From Moldova, a glimmer of hope in the fight against another virus: HIV/AIDS

Covid-19 is not Eastern Europe and Central Asia’s only ongoing health crisis: HIV/AIDS continues to pose the region with serious challenges.

According to data from UNAIDS, the Joint United Nations Programme on HIV and AIDS, Eastern Europe and Central Asia is now the only region in the world where the annual rate of HIV infections continues to rise “at a concerning rate”. This is down to a large number of factors, presenting an array of challenges. 

According to a 2019 UN report, there is an adult HIV prevalence of 0.9 per cent in the region, compared to 0.2 per cent in Central and Western Europe.

Interestingly, however, some western European nations such as Spain, Italy and France have a higher prevalence than central European nations such as Poland and Czechia, making the eastern European and central Asian spike somewhat incongruous.

Russia has the worst statistics in the region, with 70 new HIV diagnosis per 100,000 people, followed by Ukraine at 37, Belarus at 26.1, Moldova at 20.6 and Latvia at 18.8. In 2017, of the 160,000 new HIV diagnoses reported by WHO Europe, 130,000 were in the eastern part of the continent.

Across the globe, AIDS is far from eradicated, but Eastern Europe and Central Asia are significantly behind others in containing it.

The availability of anti-retroviral treatment remains well below the global average and new infections continue to outpace treatment capabilities. The list of concerns is exacerbated by government inaction, institutional taboos and anti-minority rhetoric. 

“Policies that reduce social marginalisation, stigma and discrimination are as needed as increasing funding for prevention and testing,” says Dr Anton Wozniak of the International AIDS Society. “However, the exact opposite is occurring in many of the countries most affected. Conservative legislation surrounding same-sex relationships, drug use and sex work continue to fuel stigma obstructing any meaningful progress towards reducing this marginalisation.”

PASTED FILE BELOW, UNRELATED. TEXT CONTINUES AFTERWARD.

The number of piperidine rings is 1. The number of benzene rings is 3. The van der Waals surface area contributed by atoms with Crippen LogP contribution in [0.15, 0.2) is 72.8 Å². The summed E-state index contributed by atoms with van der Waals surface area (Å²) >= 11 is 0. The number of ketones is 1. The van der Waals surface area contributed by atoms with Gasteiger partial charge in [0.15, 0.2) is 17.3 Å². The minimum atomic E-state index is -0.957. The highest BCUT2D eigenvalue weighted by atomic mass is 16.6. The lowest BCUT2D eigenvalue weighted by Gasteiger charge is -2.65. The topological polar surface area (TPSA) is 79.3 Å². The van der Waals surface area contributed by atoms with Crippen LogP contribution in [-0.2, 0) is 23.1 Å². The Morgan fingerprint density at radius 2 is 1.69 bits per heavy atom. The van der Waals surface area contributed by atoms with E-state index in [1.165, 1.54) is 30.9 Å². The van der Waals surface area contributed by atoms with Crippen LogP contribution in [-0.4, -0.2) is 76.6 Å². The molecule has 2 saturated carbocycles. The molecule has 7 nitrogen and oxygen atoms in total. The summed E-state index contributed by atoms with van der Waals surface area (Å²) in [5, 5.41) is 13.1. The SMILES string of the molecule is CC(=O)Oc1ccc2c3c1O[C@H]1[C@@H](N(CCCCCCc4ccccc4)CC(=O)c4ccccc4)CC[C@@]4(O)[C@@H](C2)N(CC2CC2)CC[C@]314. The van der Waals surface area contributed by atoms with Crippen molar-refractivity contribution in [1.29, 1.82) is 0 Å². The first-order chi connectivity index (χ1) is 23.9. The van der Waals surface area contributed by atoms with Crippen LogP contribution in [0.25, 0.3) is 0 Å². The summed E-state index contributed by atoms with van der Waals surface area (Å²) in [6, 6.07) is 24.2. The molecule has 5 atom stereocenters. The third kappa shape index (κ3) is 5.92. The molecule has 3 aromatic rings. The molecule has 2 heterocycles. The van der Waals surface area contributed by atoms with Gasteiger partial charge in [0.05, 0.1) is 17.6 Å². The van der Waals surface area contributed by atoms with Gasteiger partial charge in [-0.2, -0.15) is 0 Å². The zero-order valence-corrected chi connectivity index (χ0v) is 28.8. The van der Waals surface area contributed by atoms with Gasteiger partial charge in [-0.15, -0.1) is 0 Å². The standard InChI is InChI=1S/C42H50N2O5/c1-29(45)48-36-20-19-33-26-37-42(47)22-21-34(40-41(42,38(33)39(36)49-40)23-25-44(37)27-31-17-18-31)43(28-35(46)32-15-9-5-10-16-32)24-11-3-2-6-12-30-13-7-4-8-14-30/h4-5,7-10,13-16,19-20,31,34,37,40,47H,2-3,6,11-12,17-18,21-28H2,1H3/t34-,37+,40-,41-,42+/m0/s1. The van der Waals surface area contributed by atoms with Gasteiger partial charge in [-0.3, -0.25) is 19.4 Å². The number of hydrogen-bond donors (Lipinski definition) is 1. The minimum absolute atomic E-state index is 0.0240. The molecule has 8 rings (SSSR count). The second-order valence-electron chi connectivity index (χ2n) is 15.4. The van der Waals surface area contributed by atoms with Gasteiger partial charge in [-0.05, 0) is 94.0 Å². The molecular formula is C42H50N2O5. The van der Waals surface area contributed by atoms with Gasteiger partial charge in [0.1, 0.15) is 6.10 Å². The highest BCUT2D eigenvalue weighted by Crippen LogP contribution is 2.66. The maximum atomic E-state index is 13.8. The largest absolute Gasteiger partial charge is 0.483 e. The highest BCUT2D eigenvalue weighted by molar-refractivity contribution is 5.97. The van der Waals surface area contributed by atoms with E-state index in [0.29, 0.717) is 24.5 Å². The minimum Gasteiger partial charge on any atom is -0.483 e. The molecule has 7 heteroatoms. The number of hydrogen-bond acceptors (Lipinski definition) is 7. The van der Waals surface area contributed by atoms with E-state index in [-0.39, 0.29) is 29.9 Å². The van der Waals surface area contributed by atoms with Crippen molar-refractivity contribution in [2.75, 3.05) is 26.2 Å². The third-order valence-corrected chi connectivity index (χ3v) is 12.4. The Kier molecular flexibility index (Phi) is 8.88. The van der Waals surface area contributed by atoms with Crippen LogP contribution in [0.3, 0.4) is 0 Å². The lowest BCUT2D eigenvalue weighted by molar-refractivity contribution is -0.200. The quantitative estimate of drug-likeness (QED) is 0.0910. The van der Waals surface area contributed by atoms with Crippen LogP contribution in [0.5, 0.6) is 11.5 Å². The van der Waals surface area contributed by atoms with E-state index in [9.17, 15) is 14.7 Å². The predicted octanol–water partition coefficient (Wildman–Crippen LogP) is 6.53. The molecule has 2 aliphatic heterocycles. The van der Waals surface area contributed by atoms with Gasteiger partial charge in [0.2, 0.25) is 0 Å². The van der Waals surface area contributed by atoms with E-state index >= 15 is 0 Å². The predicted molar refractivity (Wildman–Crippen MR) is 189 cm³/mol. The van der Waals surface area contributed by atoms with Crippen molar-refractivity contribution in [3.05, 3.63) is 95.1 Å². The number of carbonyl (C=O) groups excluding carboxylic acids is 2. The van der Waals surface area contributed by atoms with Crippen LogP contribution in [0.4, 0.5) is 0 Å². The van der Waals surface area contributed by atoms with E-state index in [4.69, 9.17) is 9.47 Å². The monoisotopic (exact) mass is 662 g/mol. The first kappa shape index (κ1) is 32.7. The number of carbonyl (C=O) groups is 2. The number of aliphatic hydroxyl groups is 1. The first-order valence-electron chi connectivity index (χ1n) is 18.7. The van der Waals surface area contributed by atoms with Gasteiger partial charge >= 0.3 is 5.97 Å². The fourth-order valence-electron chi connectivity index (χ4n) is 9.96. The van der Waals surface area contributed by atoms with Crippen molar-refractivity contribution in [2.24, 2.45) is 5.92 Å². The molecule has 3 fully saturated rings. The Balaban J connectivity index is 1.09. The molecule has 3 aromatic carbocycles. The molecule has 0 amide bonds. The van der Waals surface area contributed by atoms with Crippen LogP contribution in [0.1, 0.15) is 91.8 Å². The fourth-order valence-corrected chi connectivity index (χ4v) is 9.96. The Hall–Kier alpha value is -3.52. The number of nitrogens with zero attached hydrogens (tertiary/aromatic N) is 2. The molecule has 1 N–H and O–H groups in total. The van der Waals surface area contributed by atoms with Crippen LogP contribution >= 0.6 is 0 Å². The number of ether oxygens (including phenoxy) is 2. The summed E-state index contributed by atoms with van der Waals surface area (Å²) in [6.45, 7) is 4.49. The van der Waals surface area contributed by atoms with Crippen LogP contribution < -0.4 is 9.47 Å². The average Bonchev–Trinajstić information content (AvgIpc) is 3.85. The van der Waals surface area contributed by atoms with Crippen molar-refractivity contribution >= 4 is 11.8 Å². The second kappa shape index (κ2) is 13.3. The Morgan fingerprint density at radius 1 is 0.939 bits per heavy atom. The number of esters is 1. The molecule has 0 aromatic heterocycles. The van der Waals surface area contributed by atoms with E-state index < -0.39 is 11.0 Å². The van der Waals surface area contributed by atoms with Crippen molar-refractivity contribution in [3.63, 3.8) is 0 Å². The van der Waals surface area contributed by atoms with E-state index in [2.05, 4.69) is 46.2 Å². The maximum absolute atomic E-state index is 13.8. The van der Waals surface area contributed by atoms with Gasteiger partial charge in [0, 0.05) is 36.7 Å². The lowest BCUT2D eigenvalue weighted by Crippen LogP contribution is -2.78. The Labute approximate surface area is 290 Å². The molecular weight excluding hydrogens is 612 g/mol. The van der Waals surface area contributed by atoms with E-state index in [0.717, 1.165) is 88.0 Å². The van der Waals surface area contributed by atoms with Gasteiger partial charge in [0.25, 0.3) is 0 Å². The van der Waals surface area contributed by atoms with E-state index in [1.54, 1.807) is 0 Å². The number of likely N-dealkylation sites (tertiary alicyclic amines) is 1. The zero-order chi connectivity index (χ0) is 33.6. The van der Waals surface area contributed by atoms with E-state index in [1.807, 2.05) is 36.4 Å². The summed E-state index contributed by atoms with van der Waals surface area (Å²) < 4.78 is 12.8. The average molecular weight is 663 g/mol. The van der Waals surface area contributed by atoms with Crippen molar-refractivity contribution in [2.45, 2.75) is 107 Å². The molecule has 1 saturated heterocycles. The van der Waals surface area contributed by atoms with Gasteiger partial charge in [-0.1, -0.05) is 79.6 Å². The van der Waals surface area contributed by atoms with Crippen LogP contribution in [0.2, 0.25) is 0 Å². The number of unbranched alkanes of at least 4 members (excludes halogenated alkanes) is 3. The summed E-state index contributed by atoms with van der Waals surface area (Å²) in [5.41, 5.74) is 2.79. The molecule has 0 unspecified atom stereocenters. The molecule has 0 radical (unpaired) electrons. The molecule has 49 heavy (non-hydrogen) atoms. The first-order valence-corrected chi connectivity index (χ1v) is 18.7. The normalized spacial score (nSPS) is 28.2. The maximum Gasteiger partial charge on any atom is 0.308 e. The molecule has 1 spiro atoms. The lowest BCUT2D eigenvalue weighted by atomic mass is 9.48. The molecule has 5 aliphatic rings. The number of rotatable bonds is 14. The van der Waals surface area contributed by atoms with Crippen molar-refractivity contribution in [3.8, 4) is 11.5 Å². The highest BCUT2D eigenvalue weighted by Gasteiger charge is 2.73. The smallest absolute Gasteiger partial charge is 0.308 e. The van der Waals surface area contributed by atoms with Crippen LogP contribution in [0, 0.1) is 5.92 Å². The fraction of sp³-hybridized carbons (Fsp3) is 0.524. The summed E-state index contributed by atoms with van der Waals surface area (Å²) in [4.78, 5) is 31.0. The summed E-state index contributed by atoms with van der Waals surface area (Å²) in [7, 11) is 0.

The EU-funded project Rainbow Europe has created a ranking of how laws and policies impact LGBT+ minorities. Unsurprisingly, perhaps, those countries which rank low in legal rights for sexual minorities are those with a high HIV prevalence, such as Latvia, Bulgaria, Ukraine, Moldova and Russia. Moreover, many of these nations take ostracising and alienating stances towards safe drug use and sex work, which contributes significantly to the spread of HIV. 

This year is the end date for a target dubbed ’90-90-90’, which aims for a 90 per cent diagnosis rate, 90 per cent availability of anti-retroviral drugs and 90 per cent achieved viral suppression. “We are quite far behind achieving these targets, particularly in Eastern Europe and Central Asia,” says Dr Masoud Dara, coordinator of communicable diseases and HIV team lead at WHO Europe. 

For many nations in the region still suffering from high prevalence of HIV, the challenge isn’t so much as treating the disease medically, but overcoming stigma and persecution which can drown out much-needed calls for help. Sadly, much of this rhetoric comes from the top, as far-right and authoritarian governments continue to condemn and marginalise key populations instead of working with communities to find local solutions, eliminating stigma and acting emancipatory legislation.